For low contrast scenes I sometimes use #2 or #3 and extend time to increase contrasts depending on mood and time available.
    Adventure is worthwhile in itself. ... Never interrupt someone doing what you said couldn't be done. -- Amelia Earhart
    http://www.searing.photography

  6. #36

    Re: Summary Of Recent Work On Stand Development

    Quote Originally Posted by esearing View Post
    No EMA requires very dilute chemistry with long periods of development and 2-3 agitations. For many of the woodland/waterfall scenes I shoot I use more normal development dilution and times with fewer agitations because they usually have plenty of tonal contrast and a full range of tones. It was something I had to see for myself and tested 1) normal dilution and development times with agitation every 1 minute, 2) slightly diluted with few agitations and normal+ time (1 4x5 sheet) , vs 3) EMA - very dilute for double normal time and few agitations. The effect is different for multi tone images than it is for low contrast scenes.

    My findings and preferences:
    1) contrast boosting with some loss of highlight details in high contrast scene, good overall for low contrast 3stops to 6 stops SBR. (no bright sky or white water unless zone 8 max. good for separation of green foliage)
    2) slightly flatter negative with good compression - requires a grade 2.5 or higher filter for MGFB Classic, grade 3 for MGFB warmtone. Generally use for 5-7 stops SBR with lots of midtone greens/grays (waterfalls with lots of greenery in morning light)
    3) slightly sharper appearance and more details in highlight separation - Use with 7+ stops SBR or very low contrast scene with zones 7-9 subjects (white churches with bright sky, or light brown roots/veins in a light gray rock)

    For low contrast scenes I sometimes use #2 or #3 and extend time to increase contrasts depending on mood and time available.
    Interesting (and thanks for sharing). Given that approach, how do you handle a full SBR scene - say with content from Zones III-VIII+ - where you want to both hold the highlights AND increase mid-tone local contrast? It was that exact problem that got me looking at the various still/stand techniques I talk about in my monograph.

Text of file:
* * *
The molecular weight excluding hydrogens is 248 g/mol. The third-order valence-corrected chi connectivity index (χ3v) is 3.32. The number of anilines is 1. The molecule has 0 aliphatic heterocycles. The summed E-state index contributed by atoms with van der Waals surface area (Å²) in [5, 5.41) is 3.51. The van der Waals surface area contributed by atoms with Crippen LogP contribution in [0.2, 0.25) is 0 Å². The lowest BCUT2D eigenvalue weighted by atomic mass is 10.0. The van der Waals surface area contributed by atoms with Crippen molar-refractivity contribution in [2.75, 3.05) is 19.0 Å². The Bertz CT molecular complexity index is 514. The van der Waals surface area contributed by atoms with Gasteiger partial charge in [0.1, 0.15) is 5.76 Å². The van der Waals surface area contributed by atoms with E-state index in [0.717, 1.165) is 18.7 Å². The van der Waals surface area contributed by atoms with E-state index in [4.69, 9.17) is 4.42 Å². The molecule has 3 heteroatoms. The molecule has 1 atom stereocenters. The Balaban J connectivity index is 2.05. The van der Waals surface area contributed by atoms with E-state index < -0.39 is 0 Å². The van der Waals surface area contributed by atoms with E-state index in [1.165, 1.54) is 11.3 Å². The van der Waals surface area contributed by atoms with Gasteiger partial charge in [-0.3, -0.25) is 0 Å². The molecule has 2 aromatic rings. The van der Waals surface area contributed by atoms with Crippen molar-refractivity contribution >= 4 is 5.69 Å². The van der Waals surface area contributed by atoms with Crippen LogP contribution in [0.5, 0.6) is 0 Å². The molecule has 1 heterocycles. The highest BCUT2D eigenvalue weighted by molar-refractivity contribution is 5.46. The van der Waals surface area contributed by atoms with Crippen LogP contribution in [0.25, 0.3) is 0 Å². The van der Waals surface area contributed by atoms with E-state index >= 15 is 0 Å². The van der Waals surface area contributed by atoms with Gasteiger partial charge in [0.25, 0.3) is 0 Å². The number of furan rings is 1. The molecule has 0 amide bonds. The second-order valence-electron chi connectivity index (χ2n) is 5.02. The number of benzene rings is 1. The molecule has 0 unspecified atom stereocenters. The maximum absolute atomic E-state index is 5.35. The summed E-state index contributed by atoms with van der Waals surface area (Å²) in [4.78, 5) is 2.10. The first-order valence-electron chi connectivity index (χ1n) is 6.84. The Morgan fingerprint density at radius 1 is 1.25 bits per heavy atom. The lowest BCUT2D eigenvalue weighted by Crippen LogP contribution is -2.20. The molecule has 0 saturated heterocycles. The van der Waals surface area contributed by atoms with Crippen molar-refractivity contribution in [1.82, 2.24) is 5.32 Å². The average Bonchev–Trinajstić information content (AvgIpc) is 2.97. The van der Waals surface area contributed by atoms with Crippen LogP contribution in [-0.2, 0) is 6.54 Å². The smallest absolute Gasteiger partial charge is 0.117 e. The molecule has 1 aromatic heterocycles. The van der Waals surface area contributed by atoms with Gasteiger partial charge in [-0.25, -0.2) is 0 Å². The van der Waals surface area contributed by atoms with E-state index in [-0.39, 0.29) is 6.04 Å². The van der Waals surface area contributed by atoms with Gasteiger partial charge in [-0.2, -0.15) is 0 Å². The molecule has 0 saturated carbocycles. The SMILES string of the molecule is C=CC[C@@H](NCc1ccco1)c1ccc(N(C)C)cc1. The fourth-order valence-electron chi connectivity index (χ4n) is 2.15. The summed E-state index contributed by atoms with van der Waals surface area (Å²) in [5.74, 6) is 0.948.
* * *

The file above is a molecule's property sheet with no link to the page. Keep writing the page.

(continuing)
Another problem I want to conquer is when you have a huge SBR that would normally call for N- development, but where doing so would - again - clobber mid-tone local contrast (because N- compresses mid-tones). I want to try David Kachel's SLIMT techniques for this. Kachel is no fan of (semi)stand or EMA and has said so in public (and in private email). But his ideas on local contrast and compensating high tones are very good. If you've not read this material, I recommend it highly.
    Silver Photographers Never Die, They're Just Getting Fixed

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  7. #37

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    Re: Summary Of Recent Work On Stand Development

    Quote Originally Posted by tundra View Post
    Emulsion up- or down?

    Do you ever see bromide drag effects?
    Up always

  8. #38
    Old School Wayne
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    Re: Summary Of Recent Work On Stand Development

    Uh, scuse me, EMA? Emergency Medical Assistance? Exposure Manipulation Association? Extended Manual Aperture?

  9. #39

    Re: Summary Of Recent Work On Stand Development

    Quote Originally Posted by Wayne View Post
    Uh, scuse me, EMA? Emergency Medical Assistance? Exposure Manipulation Association? Extended Manual Aperture?

    :P If you go to the top of this thread, you will see I wrote up my experiences with various kinds of no/low agitation techniques (so far). In there I documented the common terms an how they are usually used. EMA = Extreme Minimal Agitation
    Silver Photographers Never Die, They're Just Getting Fixed

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  10. #40
    Old School Wayne
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    Re: Summary Of Recent Work On Stand Development

    Quote Originally Posted by tundra View Post
    :P If you go to the top of this thread, you will see I wrote up my experiences with various kinds of no/low agitation techniques (so far). In there I documented the common terms an how they are usually used. EMA = Extreme Minimal Agitation

    Oh I didn't read the link, just the thread. Carry on, Extreme Minimal Agitators.